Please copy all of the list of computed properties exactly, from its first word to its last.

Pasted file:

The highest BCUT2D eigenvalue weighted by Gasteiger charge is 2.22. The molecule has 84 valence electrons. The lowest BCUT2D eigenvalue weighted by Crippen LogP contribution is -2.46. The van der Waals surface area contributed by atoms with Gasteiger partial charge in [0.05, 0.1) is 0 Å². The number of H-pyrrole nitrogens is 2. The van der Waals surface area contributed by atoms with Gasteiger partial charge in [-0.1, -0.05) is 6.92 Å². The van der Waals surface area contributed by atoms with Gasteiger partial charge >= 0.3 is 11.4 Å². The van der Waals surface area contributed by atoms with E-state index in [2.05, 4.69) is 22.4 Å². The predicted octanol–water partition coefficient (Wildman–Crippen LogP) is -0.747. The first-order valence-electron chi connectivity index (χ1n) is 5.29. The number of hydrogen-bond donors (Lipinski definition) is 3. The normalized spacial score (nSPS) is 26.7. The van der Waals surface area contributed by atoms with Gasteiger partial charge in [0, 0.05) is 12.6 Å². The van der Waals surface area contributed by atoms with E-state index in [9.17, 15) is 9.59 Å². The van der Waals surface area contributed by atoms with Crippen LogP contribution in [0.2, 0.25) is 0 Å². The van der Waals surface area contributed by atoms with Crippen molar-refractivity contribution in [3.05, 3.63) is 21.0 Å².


The highest BCUT2D eigenvalue weighted by Gasteiger charge is 2.22. The molecule has 84 valence electrons. The lowest BCUT2D eigenvalue weighted by Crippen LogP contribution is -2.46. The van der Waals surface area contributed by atoms with Gasteiger partial charge in [0.05, 0.1) is 0 Å². The number of H-pyrrole nitrogens is 2. The van der Waals surface area contributed by atoms with Gasteiger partial charge in [-0.1, -0.05) is 6.92 Å². The van der Waals surface area contributed by atoms with Gasteiger partial charge >= 0.3 is 11.4 Å². The van der Waals surface area contributed by atoms with E-state index in [2.05, 4.69) is 22.4 Å². The predicted octanol–water partition coefficient (Wildman–Crippen LogP) is -0.747. The first-order valence-electron chi connectivity index (χ1n) is 5.29. The number of hydrogen-bond donors (Lipinski definition) is 3. The normalized spacial score (nSPS) is 26.7. The van der Waals surface area contributed by atoms with Gasteiger partial charge in [0, 0.05) is 12.6 Å². The van der Waals surface area contributed by atoms with E-state index in [9.17, 15) is 9.59 Å². The van der Waals surface area contributed by atoms with Crippen LogP contribution in [0.2, 0.25) is 0 Å². The van der Waals surface area contributed by atoms with Crippen molar-refractivity contribution in [3.05, 3.63) is 21.0 Å².